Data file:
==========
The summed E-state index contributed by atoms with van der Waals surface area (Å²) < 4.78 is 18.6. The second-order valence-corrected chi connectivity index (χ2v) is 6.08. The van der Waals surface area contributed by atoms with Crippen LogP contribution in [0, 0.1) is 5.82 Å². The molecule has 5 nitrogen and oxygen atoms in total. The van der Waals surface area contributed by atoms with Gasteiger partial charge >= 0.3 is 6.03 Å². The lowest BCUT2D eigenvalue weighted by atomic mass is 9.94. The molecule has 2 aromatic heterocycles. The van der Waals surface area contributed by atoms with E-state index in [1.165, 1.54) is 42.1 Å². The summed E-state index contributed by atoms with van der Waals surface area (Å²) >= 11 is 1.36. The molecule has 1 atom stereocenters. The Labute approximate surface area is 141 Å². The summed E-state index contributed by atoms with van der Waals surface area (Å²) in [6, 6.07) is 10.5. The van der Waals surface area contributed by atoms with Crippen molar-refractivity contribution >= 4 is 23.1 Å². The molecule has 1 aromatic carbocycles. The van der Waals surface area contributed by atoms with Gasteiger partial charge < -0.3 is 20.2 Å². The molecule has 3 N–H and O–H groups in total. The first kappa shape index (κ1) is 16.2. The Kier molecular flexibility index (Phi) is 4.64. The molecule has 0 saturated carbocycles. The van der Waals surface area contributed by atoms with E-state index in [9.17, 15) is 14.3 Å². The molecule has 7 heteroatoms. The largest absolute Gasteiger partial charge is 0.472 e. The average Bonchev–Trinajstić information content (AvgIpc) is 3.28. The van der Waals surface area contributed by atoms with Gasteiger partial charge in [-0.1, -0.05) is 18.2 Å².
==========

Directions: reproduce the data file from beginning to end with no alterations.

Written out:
The summed E-state index contributed by atoms with van der Waals surface area (Å²) < 4.78 is 18.6. The second-order valence-corrected chi connectivity index (χ2v) is 6.08. The van der Waals surface area contributed by atoms with Crippen LogP contribution in [0, 0.1) is 5.82 Å². The molecule has 5 nitrogen and oxygen atoms in total. The van der Waals surface area contributed by atoms with Gasteiger partial charge >= 0.3 is 6.03 Å². The lowest BCUT2D eigenvalue weighted by atomic mass is 9.94. The molecule has 2 aromatic heterocycles. The van der Waals surface area contributed by atoms with E-state index in [1.165, 1.54) is 42.1 Å². The summed E-state index contributed by atoms with van der Waals surface area (Å²) >= 11 is 1.36. The molecule has 1 atom stereocenters. The Labute approximate surface area is 141 Å². The summed E-state index contributed by atoms with van der Waals surface area (Å²) in [6, 6.07) is 10.5. The van der Waals surface area contributed by atoms with Crippen molar-refractivity contribution >= 4 is 23.1 Å². The molecule has 1 aromatic carbocycles. The van der Waals surface area contributed by atoms with Gasteiger partial charge < -0.3 is 20.2 Å². The molecule has 3 N–H and O–H groups in total. The first kappa shape index (κ1) is 16.2. The Kier molecular flexibility index (Phi) is 4.64. The molecule has 0 saturated carbocycles. The van der Waals surface area contributed by atoms with E-state index in [9.17, 15) is 14.3 Å². The molecule has 7 heteroatoms. The largest absolute Gasteiger partial charge is 0.472 e. The average Bonchev–Trinajstić information content (AvgIpc) is 3.28. The van der Waals surface area contributed by atoms with Gasteiger partial charge in [-0.1, -0.05) is 18.2 Å².